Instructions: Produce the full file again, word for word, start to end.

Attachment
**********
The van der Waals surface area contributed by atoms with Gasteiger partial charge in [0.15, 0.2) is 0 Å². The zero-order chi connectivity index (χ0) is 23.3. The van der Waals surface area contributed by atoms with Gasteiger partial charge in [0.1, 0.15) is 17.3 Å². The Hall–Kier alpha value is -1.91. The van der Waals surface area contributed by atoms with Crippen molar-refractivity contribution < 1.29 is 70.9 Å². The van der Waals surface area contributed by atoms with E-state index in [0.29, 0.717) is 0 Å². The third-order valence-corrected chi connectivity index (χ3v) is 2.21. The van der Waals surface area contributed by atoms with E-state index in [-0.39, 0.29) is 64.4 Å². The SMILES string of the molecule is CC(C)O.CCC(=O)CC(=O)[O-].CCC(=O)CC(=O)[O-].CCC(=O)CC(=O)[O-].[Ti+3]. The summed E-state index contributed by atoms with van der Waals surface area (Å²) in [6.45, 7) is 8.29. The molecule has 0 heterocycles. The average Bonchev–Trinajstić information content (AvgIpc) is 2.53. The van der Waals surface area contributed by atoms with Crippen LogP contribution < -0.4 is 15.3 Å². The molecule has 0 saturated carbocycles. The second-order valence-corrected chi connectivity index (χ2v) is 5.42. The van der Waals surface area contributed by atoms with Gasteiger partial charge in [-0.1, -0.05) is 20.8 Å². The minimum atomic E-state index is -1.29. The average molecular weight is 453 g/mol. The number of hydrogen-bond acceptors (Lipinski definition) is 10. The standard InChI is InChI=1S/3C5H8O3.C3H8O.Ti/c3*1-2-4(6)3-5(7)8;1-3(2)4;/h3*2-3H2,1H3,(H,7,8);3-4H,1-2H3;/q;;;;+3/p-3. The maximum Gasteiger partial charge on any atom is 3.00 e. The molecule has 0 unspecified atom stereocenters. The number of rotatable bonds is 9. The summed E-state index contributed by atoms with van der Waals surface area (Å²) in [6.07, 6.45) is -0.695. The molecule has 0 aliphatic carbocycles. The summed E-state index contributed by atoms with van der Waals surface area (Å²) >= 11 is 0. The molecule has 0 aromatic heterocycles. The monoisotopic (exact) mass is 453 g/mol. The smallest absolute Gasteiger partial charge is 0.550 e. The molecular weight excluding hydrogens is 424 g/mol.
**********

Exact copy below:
The van der Waals surface area contributed by atoms with Gasteiger partial charge in [0.15, 0.2) is 0 Å². The zero-order chi connectivity index (χ0) is 23.3. The van der Waals surface area contributed by atoms with Gasteiger partial charge in [0.1, 0.15) is 17.3 Å². The Hall–Kier alpha value is -1.91. The van der Waals surface area contributed by atoms with Crippen molar-refractivity contribution < 1.29 is 70.9 Å². The van der Waals surface area contributed by atoms with E-state index in [0.29, 0.717) is 0 Å². The third-order valence-corrected chi connectivity index (χ3v) is 2.21. The van der Waals surface area contributed by atoms with E-state index in [-0.39, 0.29) is 64.4 Å². The SMILES string of the molecule is CC(C)O.CCC(=O)CC(=O)[O-].CCC(=O)CC(=O)[O-].CCC(=O)CC(=O)[O-].[Ti+3]. The summed E-state index contributed by atoms with van der Waals surface area (Å²) in [6.45, 7) is 8.29. The molecule has 0 heterocycles. The average Bonchev–Trinajstić information content (AvgIpc) is 2.53. The van der Waals surface area contributed by atoms with Crippen LogP contribution < -0.4 is 15.3 Å². The molecule has 0 saturated carbocycles. The second-order valence-corrected chi connectivity index (χ2v) is 5.42. The van der Waals surface area contributed by atoms with Gasteiger partial charge in [-0.1, -0.05) is 20.8 Å². The minimum atomic E-state index is -1.29. The average molecular weight is 453 g/mol. The number of hydrogen-bond acceptors (Lipinski definition) is 10. The standard InChI is InChI=1S/3C5H8O3.C3H8O.Ti/c3*1-2-4(6)3-5(7)8;1-3(2)4;/h3*2-3H2,1H3,(H,7,8);3-4H,1-2H3;/q;;;;+3/p-3. The maximum Gasteiger partial charge on any atom is 3.00 e. The molecule has 0 unspecified atom stereocenters. The number of rotatable bonds is 9. The summed E-state index contributed by atoms with van der Waals surface area (Å²) in [6.07, 6.45) is -0.695. The molecule has 0 aliphatic carbocycles. The summed E-state index contributed by atoms with van der Waals surface area (Å²) >= 11 is 0. The molecule has 0 aromatic heterocycles. The monoisotopic (exact) mass is 453 g/mol. The smallest absolute Gasteiger partial charge is 0.550 e. The molecular weight excluding hydrogens is 424 g/mol.